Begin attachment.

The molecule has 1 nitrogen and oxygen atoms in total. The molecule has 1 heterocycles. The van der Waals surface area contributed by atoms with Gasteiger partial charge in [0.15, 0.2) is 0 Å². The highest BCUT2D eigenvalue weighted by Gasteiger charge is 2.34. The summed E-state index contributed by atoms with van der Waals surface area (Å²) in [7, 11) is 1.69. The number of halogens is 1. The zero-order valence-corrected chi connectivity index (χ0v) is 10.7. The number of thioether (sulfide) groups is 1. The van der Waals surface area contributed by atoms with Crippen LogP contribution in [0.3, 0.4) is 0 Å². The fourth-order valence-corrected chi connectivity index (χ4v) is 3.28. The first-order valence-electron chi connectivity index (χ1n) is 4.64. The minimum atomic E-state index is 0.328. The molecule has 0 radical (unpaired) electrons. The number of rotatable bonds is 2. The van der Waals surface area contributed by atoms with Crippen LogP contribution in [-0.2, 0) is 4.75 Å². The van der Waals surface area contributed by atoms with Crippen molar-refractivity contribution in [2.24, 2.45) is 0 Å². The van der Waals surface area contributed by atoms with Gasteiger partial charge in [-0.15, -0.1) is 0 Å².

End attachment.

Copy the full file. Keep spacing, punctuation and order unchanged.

The molecule has 1 nitrogen and oxygen atoms in total. The molecule has 1 heterocycles. The van der Waals surface area contributed by atoms with Gasteiger partial charge in [0.15, 0.2) is 0 Å². The highest BCUT2D eigenvalue weighted by Gasteiger charge is 2.34. The summed E-state index contributed by atoms with van der Waals surface area (Å²) in [7, 11) is 1.69. The number of halogens is 1. The zero-order valence-corrected chi connectivity index (χ0v) is 10.7. The number of thioether (sulfide) groups is 1. The van der Waals surface area contributed by atoms with Crippen LogP contribution in [0.3, 0.4) is 0 Å². The fourth-order valence-corrected chi connectivity index (χ4v) is 3.28. The first-order valence-electron chi connectivity index (χ1n) is 4.64. The minimum atomic E-state index is 0.328. The molecule has 0 radical (unpaired) electrons. The number of rotatable bonds is 2. The van der Waals surface area contributed by atoms with Crippen LogP contribution in [-0.2, 0) is 4.75 Å². The van der Waals surface area contributed by atoms with Crippen molar-refractivity contribution in [2.24, 2.45) is 0 Å². The van der Waals surface area contributed by atoms with Gasteiger partial charge in [-0.15, -0.1) is 0 Å².